Deadly viruses and record-high levels. Here's what to you can do to stay safe on Michigan waters

Posted at 5:50 PM, Aug 01, 2019
and last updated 2019-08-01 20:37:37-04

(WXYZ) — Extreme weather this summer has led to extreme, and even deadly health issues here and across the country. A rare but aggressive amoeba attack killed a man after he went to a water park in North Carolina. Flesh-eating bacteria has killed several people after going to the beach.

And here at home, record-high levels on the Great Lakes have led to 27 drownings just in Lake Michigan, more than double last summer, and more than 60 on the Great Lakes.

In the case in North Carolina, Eddie Gray went to the water park and ended up with a brain infection from an amoeba that kills 97 percent of the time.

"These amoeba go through your nose and into your brain," one doctor said. "These amoeba are so small and microscopic that you're not going to see it with a naked eye."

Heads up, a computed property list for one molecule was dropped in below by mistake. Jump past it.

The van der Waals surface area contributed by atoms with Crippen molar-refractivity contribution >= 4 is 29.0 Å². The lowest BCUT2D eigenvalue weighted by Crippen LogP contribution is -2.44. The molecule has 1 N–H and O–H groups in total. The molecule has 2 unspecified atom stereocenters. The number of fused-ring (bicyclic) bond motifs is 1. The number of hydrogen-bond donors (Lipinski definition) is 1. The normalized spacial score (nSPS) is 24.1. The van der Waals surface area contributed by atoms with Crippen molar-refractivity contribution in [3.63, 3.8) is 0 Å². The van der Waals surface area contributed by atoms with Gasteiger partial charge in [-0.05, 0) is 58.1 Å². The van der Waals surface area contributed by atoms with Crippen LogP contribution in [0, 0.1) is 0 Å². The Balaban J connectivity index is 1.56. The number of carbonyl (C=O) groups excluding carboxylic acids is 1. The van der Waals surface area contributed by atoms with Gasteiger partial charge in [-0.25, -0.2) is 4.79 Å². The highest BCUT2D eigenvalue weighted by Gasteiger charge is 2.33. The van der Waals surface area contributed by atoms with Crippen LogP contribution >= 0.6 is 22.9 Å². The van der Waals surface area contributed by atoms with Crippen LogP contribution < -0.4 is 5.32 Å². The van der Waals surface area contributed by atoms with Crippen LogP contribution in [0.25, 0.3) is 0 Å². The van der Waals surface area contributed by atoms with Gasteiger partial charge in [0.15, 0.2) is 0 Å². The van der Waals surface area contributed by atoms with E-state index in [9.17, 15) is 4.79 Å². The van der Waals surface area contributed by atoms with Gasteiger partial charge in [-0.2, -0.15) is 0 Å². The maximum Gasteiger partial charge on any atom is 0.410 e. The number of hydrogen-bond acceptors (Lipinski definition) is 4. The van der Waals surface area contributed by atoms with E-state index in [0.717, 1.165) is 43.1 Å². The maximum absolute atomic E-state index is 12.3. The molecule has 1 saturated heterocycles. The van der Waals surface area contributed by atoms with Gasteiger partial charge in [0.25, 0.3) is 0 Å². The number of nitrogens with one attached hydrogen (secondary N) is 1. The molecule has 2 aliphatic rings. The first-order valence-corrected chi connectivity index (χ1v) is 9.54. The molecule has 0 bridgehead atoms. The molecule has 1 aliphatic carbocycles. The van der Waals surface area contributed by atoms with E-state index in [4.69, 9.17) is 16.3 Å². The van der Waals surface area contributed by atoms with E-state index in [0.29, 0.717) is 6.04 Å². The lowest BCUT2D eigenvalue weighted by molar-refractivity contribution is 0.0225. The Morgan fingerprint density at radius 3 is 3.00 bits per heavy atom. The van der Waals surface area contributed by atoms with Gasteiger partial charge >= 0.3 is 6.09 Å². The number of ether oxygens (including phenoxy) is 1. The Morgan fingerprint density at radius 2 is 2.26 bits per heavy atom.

There no clear way to test the water, and no clear way to treat it once it's contracted.

Rick Rutherford, a father of eight, went kayaking on the Tennessee River and within hours, got a fever of 105 degrees and blisters on his leg that turned fatal. It was necrotizing fasciitis. The bacteria fins its way into the body very easily, through a scratch, an unhealed cut, what's called a port of entry, and the body becomes septic.

With the Great lakes, people are asked to pay attention to red warnings flags posted on the shore, meaning that going out on the lake could be deadly.

Adults and children are being told to be extra cautious this year on the lakes, and heed the warnings. Make sure kids are wearing life jackets when boating.